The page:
Technical Article

Depletion-mode Power MOSFETs: The Forgotten MOS

August 08, 2022 by Littelfuse

Power MOSFETs are most often used in switched-mode applications where they function as an on-off switch. However, in applications such as start-up circuits in SMPS, surge and high voltage protection, reverse polarity protection, or solid-state relay, the power MOSFETs are required to be operated as normally ‘on’ switch when the gate-to-source voltage VGS is zero. The power MOSFET which functions as normally ‘on’ switch when VGS=0V is known as the depletion-mode MOSFET.

The Difference Between Enhancement-mode and Depletion-mode MOSFETs

The first noticeable difference is in the circuit symbols of enhancement-mode (EM) and depletion-mode (DM) devices as depicted in figure 1. The EM-device has no conduction at VGS=0V, the conduction starts at gate-to-source threshold voltage VGS(th). In contrast, the DM-device’s channel is fully conducting at VGS=0V. For the EM-device, the drain current ID increases when VGS>VGS(th). In the case of a DM device, the current increases when VGS>0. The EM-device ceases conduction at VGSGS(th) Whereas for the DM-device, negative gate voltage VGS reduces the current ID and the device stops conducting at gate-to-source cut-off voltage VGS(off). Figure 1 illustrates the major differences between both the MOSFETs in terms of their output characteristics.


Image used courtesy of Bodo’s Power Systems


Figure 1. Difference between the enhancement-mode and depletion-mode MOSFETs. Image used courtesy of Bodo’s Power Systems


The EM device cannot replace the DM device in certain applications because they do not conduct at zero gate voltage VGS. Moreover, the gate drive circuit is not required at all in some applications involving depletion MOSFET device because the gate gets biasing from the circuit where it is implemented. This will save overall system cost along with reduced complexity and improved reliability thanks to the linear mode operation capability of depletion MOSFETs.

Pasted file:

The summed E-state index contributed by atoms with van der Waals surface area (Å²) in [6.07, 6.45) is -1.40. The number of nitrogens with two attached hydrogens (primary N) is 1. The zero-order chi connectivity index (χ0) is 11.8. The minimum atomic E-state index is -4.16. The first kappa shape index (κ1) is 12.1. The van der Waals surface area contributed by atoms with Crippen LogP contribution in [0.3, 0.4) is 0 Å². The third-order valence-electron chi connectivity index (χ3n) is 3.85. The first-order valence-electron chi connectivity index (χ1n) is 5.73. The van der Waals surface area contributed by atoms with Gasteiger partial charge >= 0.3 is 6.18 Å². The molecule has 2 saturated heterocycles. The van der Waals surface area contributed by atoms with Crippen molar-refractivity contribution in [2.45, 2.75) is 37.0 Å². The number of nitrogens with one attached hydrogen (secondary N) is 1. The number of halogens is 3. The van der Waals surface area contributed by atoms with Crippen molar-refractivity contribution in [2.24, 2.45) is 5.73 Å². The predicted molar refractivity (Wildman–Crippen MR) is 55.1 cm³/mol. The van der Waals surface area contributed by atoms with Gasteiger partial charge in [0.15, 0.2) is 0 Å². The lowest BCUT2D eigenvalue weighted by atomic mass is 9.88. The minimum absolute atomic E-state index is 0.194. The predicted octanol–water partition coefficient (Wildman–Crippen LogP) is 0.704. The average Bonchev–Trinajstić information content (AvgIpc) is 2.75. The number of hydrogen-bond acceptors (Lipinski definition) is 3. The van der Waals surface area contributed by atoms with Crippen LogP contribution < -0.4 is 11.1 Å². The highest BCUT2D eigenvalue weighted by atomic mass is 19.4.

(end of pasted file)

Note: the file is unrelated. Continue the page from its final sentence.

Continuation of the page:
Depletion-mode MOSFET Products

The Littelfuse depletion-mode power MOSFETs are built with a structure called vertical double-diffused MOSFET (D-MOSFET). All these devices can sustain linear mode operation thanks to their extended Forward Bias Safe Operating Area (FBSOA) making them highly reliable in end applications [1][2]. Littelfuse’s depletion-mode MOSFETs are known as Depletion D, Depletion D2, and Depletion CPC product families [4]. Figure 2 gives an overview about the diverse depletion-mode product portfolio.


Figure 2. Littelfuse depletion-mode MOSFET product portfolio. Image used courtesy of Bodo’s Power Systems


Unlike EM devices, DM devices are not used for high-speed switching. Usually, EM devices are not capable of linear mode operation except linear MOSFETs [1] whereas all the D and D2 family devices are capable of sustaining linear mode operation thanks to their extended FBSOA. High-voltage depletion MOSFET products with a 2500 V rating are currently under development. Applications such as high voltage (HV) test equipment, power supply, ramp generator, insulation resistance test equipment or auxiliary power supplies for HV power transmission system need such depletion MOSFETs. Figure 3 illustrates the leadership position of Littelfuse depletion-mode MOSFETs in the market.


Figure 3. Littelfuse depletion-mode MOSFET market leadership. Image used courtesy of Bodo’s Power Systems


Applications of Depletion-mode Power MOSFETs

The following applications are uniquely suitable for the depletion-mode MOSFETs [3].

1. Start-up circuit of a Switched Mode Power Supply - SMPS

The conventional start-up circuit approach of an SMPS is via power resistor and a Zener diode. In this approach, even after the startup phase, the power resistor consumes power continuously. This results in excessive heat on PCB, poor efficiency, and limited input voltage operating range of an SMPS. Alternatively, the depletion-mode MOSFET based approach can be adopted as depicted in figure 4. The depletion MOSFET provides the initial current required by the PWM IC to kick-start the operation. After the start-up phase, the auxiliary winding will generate the required power for the PWM IC. During normal operation, the depletion MOSFET draws minimal power because of its low quiescent current. The main advantage of this approach is theoretically zero power dissipation after the startup sequence leading to improvement in overall efficiency. Moreover, it occupies a smaller area on PCB and enables a wide input DC voltage range which is essential for many applications such as solar inverters.